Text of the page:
Detective Benjamin Marconi was shot to death, a tragic example of the dangers of police work. It is hard to describe the life of a police officer in a few words. It’s more about the day to day, or the family you leave behind, or the brother or sister you stand beside.
To describe the life of a police officer begins with what he or she leaves behind when putting on the uniform and heading to work. The life of a police officer is a tale of two families. There is the family you leave at home. The wife or husband, the mother and father, the children. That tale is one of ultimate sacrifice.
Then there is the family who wears the uniform — a family earned through mutual sacrifice and danger. It’s a family born out of the struggle to do the job and protect each other.
For every officer, the goal is to serve and get home alive. With the ambush and murder of one of our own, Detective Ben Marconi, that goal seems just a little bit harder than usual. So, describing the life begins at home.
When I was on patrol, walking out the door from the family I wanted to protect to the community I swore to protect was tough.
Often, the family would watch me get ready, almost like a ritual. The same steps, the same lines. The same “Do your job and get home” speech. It was that way for years. Just imagine sending your spouse or loved one to work and worrying if he or she would make it out of the team meeting, classroom or office alive.
It’s hours of constant worry for the family of a police officer. Watching the television. Listening to the radio. Praying.
What gets lost in all the anti-police rhetoric is the family left at home while an officer serves. A spouse or loved one suffers, oftentimes, more so than the officer, because they are helpless to do the job or defend their loved one. If I had to stand on one key point to describe just how tough this life is, I would ask you to think of the family at home. They suffer in silence, but their service is no less difficult.
We call our law enforcement brothers and sisters our “Blue family.” And when we use the word “family,” we mean it. I have bled for the officer next to me. I would have made the ultimate sacrifice of my life for the officer who stood with me in the face of danger. It wouldn’t have required the slightest hesitation. And in my heart, I knew the officer next to me would do the same.
If I wanted to tell you just how tough this job is, think of an officer willing to give their life for a fellow badge, knowing they would never make it home again to see their loved ones. If that doesn’t tell you how much police officers love each other, I don’t know what would.
We live in times when every move a police officer makes is scrutinized, videotaped, debated and investigated. And that’s on our best days. I could say the job is thankless, but honestly, we don’t do the job for thanks or congratulations. We do it because we love. We love our noble profession. We love our brother and sister officers. We love our community. And when danger comes calling or a family is in need, we are ready to answer out of a deep respect for service, safety, and law and order.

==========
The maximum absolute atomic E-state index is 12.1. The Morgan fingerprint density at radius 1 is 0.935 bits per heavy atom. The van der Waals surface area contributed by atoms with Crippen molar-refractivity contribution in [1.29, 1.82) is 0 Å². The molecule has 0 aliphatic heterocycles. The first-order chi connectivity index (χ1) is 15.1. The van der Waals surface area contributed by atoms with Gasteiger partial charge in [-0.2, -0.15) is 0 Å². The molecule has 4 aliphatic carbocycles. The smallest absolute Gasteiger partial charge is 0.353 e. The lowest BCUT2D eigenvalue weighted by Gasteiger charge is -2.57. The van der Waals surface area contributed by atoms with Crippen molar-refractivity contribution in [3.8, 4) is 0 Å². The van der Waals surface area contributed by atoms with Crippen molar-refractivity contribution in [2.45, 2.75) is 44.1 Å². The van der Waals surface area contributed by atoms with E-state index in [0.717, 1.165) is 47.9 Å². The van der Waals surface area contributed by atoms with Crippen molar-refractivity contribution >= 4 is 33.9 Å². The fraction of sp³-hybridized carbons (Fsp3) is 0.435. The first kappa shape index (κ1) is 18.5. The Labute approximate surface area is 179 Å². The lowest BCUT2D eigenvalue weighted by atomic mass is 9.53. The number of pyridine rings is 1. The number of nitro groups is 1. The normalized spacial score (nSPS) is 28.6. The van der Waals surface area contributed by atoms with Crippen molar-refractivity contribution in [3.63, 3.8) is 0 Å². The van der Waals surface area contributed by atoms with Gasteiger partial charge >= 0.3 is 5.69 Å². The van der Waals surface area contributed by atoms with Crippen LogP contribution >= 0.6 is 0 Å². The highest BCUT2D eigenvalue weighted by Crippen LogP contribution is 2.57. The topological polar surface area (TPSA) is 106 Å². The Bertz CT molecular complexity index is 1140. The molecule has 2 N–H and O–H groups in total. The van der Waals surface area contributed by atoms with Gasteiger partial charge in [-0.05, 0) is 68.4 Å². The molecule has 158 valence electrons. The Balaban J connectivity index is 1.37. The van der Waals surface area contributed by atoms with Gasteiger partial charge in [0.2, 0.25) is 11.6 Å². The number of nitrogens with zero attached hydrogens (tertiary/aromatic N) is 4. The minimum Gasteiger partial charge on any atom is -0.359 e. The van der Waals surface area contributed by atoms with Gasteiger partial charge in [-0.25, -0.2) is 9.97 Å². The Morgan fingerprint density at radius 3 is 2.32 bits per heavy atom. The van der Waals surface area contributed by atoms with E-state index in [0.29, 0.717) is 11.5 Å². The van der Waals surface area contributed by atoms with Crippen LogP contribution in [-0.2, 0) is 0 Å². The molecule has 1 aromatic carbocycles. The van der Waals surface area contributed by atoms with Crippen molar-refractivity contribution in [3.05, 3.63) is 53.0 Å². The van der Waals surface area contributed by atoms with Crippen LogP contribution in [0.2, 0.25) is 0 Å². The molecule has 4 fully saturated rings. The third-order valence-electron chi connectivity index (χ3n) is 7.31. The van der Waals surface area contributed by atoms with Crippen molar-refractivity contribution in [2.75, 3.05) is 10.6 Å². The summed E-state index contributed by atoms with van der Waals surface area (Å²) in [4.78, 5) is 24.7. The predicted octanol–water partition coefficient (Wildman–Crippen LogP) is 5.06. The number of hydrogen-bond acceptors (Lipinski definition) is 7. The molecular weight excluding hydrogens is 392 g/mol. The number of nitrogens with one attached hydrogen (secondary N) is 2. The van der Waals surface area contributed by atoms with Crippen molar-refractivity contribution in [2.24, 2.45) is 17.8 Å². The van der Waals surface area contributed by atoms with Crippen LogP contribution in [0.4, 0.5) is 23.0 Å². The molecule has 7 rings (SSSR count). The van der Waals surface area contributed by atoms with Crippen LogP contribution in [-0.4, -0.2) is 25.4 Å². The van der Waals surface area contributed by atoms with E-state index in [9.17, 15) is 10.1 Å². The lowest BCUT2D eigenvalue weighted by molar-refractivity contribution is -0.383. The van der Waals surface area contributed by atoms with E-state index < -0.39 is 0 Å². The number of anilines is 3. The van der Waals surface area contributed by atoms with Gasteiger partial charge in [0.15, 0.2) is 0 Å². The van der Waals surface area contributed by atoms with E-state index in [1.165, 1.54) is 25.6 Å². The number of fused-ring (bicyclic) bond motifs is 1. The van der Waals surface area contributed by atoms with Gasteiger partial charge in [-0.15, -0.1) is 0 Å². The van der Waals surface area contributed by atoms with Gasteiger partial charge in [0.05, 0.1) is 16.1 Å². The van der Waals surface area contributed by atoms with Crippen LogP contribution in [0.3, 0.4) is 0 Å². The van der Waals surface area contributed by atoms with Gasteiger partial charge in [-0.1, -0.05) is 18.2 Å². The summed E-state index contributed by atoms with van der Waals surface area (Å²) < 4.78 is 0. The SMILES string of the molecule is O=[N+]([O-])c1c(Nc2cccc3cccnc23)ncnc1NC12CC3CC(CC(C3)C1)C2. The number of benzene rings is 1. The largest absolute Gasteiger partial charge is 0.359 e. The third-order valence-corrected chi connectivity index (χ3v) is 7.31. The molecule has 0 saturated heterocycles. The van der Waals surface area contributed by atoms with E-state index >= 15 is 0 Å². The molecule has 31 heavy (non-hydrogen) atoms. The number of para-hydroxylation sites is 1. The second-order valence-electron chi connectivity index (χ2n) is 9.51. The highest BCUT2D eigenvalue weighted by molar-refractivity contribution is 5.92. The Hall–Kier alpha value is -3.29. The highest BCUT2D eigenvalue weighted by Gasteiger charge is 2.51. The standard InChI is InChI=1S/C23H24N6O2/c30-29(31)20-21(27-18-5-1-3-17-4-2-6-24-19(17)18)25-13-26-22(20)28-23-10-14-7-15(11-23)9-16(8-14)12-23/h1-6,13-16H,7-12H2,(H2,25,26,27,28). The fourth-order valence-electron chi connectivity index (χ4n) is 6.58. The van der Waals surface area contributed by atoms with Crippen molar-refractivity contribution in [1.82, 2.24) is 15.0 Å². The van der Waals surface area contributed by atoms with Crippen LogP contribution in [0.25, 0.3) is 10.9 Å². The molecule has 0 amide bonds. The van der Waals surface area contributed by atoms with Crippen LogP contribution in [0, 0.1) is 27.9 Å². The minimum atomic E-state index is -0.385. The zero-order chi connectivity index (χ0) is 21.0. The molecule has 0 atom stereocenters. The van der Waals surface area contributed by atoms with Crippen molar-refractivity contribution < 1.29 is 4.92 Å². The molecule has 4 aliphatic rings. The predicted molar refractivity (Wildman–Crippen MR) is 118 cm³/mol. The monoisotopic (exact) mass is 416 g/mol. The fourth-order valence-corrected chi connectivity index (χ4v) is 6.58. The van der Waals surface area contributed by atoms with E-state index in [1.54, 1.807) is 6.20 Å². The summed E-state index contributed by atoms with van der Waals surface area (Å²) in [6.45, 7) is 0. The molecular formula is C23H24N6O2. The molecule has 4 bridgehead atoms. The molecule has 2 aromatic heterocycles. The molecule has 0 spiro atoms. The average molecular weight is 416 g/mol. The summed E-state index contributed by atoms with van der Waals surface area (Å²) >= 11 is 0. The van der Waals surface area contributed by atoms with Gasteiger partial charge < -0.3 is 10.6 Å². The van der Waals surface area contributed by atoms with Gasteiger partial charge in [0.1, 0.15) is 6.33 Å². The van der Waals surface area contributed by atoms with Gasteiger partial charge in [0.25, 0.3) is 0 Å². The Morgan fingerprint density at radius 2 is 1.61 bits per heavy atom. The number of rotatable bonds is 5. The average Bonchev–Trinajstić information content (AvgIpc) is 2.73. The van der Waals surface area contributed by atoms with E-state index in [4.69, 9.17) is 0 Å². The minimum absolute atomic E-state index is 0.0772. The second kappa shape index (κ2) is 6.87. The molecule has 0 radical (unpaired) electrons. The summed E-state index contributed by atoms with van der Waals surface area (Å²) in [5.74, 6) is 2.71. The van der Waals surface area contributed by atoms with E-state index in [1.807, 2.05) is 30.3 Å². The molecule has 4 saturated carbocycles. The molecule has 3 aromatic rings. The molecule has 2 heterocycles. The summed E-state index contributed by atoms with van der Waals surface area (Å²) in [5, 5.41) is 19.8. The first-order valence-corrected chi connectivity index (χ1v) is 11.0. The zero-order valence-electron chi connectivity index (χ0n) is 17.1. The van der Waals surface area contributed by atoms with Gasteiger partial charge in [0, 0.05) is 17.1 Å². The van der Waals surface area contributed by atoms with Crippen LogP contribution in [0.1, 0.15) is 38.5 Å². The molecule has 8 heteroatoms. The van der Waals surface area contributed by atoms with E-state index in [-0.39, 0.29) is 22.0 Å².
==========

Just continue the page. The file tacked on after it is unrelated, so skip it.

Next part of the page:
If not us, then who steps up and takes that call?
A police officer usually doesn’t encounter residents on their best days. In fact, if a police officer is interacting with you, chances are something has happened that is dangerous or life-threatening.
Police officers see humanity in the toughest and darkest times of their lives. That takes a toll. It’s tough to describe walking into danger and the level of uncertainty facing an officer. I have seen horrible car accidents, murder, drug overdoses, family violence and just about any other crime you can imagine over the last 27 years of my career. It is cataloged in my mind. It is something that isn’t erased or forgotten. It’s the same for every officer.
Remember the tale of two families I mentioned earlier? Imagine again walking into the sanctity of your home, where your family and children sleep, having left the scene of a violent crime or having engaged in the arrest of a dangerous felon.
I have sat in the driveway, car running, bringing my emotions into check. Knowing I cannot tell my wife exactly what happened because it would hurt her more than the scars or punches I may have received during a difficult arrest. I often sat outside my home, getting it all under control, before I walked back in and hugged my kids.
That’s when the two families merge. My loved ones and my Blue family. It was that way, every day. For years. This isn’t just a job. It’s a way of life.
There is a parable of sorts about a sheepdog. It’s often used to describe police officers. The sheepdog protects the sheep who are prey of the wolves. But the sheep are leery of the sheepdog. The sheepdog reminds them that danger is nearby. The wolf sits on the edges, just beyond sight, lurking, ready to attack the sheep. The wolves hate the sheepdog. But the sheepdog stands its ground, protecting the flock, ready to give its life if needed.
That’s a police officer. That was our brother Ben Marconi.
In the middle. Danger ever present. The line between good and evil. He was the best of us.
Sadly, there will be more in the future who will make the same ultimate sacrifice. We will mourn them, we will miss them, but we will never waver in honoring our commitment to the flock we have sworn to protect.
That is our solemn promise to this community, to our families and to our profession.
Det. Michael Helle, President San Antonio Police Officers Association.